In California, the bill would remove $463 million in funding for schools that serve more than 4 million low-income children, reducing its funding to its lowest level in 10 years, according to the U.S. Department of Education. The bill would also cut $119 million in mental health support for students, reduce programming for students with disabilities, and make college more expensive for Pell Grant recipients by reducing the amount of gift aid, in addition to reducing the number of grant recipients by more than 9,500 students in the state.

The bottom line is that these proposals would hit the most vulnerable students, cutting programs that can help young people do better in school and thrive. In contrast, the Department of Education says that Biden’s $6.9-trillion budget proposal would add funding to low-income schools and expand teacher training programs to address the shortage of teachers, which is affecting schools nationwide.

Education funding proposals from either party should be scrutinized to ensure that students’ needs are met and that young people are prepared for the workforce without wasteful spending.

But the cuts proposed by the GOP are hardly carefully considered trims as part of a measured analysis of programs. The 320-page plan spearheaded by House Speaker Kevin McCarthy (R-Bakersfield) simply calls for slashing 22% from funding without considering what students need. Balancing a budget this way is akin to a bull in a China shop breaking things. Republicans had no qualms in the past raising the debt ceiling while supporting programs that benefit the wealthy, such as Trump-era tax cuts.

Congress needs to grapple with balancing the budget, but lawmakers shouldn’t sacrifice our youngest, most vulnerable to do so.



April 30

The Guardian on the U.S.-China chip wars

Rishi Sunak is readying a billion pounds to subsidize the U.K.’s fledgling microchip industry. It sounds big. But the British government is merely reacting to U.S. economic warfare against China. Behind the talk of “friendshoring” and resurgent industrial policy is a struggle to avoid collateral damage in the battle between China and the U.S. for tech supremacy.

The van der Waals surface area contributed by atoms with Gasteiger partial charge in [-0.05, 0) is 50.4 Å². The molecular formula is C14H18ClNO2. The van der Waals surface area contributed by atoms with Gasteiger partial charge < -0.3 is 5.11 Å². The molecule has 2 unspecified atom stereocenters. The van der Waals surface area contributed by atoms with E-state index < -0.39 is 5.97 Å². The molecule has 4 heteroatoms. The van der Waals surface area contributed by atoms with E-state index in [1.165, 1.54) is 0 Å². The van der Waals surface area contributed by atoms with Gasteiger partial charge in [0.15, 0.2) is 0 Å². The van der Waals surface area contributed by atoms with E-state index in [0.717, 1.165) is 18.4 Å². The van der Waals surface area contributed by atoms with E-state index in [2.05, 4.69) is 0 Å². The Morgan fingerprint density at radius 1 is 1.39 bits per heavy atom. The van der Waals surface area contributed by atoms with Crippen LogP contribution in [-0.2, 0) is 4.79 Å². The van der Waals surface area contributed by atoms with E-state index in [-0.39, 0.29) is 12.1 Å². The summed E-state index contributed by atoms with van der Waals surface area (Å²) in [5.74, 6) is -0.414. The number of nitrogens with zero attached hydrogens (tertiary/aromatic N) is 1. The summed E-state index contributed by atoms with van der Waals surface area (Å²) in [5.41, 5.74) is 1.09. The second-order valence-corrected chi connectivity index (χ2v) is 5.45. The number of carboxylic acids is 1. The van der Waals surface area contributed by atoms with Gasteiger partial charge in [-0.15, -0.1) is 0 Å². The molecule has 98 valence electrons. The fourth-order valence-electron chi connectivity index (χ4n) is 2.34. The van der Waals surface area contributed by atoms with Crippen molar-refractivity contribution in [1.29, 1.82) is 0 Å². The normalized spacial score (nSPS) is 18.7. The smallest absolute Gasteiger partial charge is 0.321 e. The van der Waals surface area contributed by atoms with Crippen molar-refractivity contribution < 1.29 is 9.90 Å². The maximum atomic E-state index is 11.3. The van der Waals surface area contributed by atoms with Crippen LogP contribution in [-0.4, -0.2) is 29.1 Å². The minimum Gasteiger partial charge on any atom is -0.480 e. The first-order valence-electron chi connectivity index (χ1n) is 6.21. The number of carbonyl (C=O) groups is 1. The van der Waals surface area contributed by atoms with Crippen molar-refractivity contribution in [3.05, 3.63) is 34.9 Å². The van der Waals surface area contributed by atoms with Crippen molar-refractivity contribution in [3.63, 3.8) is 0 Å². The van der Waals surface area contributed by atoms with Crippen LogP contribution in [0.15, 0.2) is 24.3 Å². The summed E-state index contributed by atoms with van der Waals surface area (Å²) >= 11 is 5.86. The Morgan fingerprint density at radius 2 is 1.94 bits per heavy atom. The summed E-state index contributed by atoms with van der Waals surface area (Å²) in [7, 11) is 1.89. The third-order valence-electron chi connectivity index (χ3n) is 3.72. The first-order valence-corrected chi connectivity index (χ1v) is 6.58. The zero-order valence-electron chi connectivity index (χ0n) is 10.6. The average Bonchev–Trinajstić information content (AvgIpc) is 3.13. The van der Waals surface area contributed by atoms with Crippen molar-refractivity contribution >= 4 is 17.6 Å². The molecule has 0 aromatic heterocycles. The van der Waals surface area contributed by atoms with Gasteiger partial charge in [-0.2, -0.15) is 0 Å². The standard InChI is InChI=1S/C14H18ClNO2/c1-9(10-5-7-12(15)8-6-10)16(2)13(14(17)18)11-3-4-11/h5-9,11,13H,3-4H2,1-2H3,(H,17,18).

The E.U. plans almost to match the U.S. promise of $52bn (£42bn) in chip subsidies. India is spending $30bn (£25bn) on its semiconductor mission. Mr. Sunak looks to be bringing a peashooter to a gunfight. But Britain does not have a complete end-to-end chip supply chain nor does it aspire to have one. Instead, it is following the slipstream of U.S. power. Washington’s strength is that almost all chip factories contain critical tools from U.S. suppliers. The U.S. has isolated Beijing with export control powers that ban transactions between foreign countries and China. Washington’s legislative arsenal was first deployed against China’s Huawei, whose products Britain has also decided to ban.

Microchips are the lifeblood of an advanced economy. COVID saw shortages when working from home meant demand for computers shot up just as chip supply dried up. This was exacerbated when skirmishes between Beijing and Washington turned into a “zero‑sum” war on Chinese chipmakers. President Joe Biden sees China’s rise as a threat to the United States. Allies have taken note. Mr. Sunak’s government last November blocked the Chinese takeover of the U.K.’s biggest chip plant on national security grounds. Washington’s bans have seen Chinese chip imports plunge.

The U.S. says it does not want to block China’s modernization – except in every area the foreign policy establishment thinks it should. Jake Sullivan, the U.S. national security adviser, said last year that the U.S. would stymie China’s attempts to attain “foundational technologies” such as artificial intelligence – by cutting off access to the high-speed processing power required. Some wryly note that this is “Trumpism with a human face”.

China isn’t sitting still. Beijing is spending $220bn to become self-sufficient in microchips, with some success. Trade is a two-way street: Berlin denied it would enforce a ban on key chemical exports after the news hit shares in its top companies. James Cleverly, the U.K. foreign secretary, last week suggested that China’s pride at its economic success might be short-lived. Britain clearly won’t be far behind if the U.S. bans the social media platform TikTok, owned by Beijing-based ByteDance. Evidently, the web will only be “open” as long as U.S. companies – or those of Washington’s allies – are superior enough to maintain market dominance.

The U.S. treasury secretary, Janet Yellen, said last month that “China’s economic growth need not be incompatible with U.S. economic leadership.” In short, Beijing ought to nurture strategic industries that don’t challenge the U.S.’s dominant role. This is about tech prowess – not different models of government – in a competition for power. But innovative development is tricky to predict. The risks of geo-politicizing technology are that international cooperation in critical areas like clean energy and drug discovery will suffer – and the whole world will lose out.


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Editorial Roundup: United States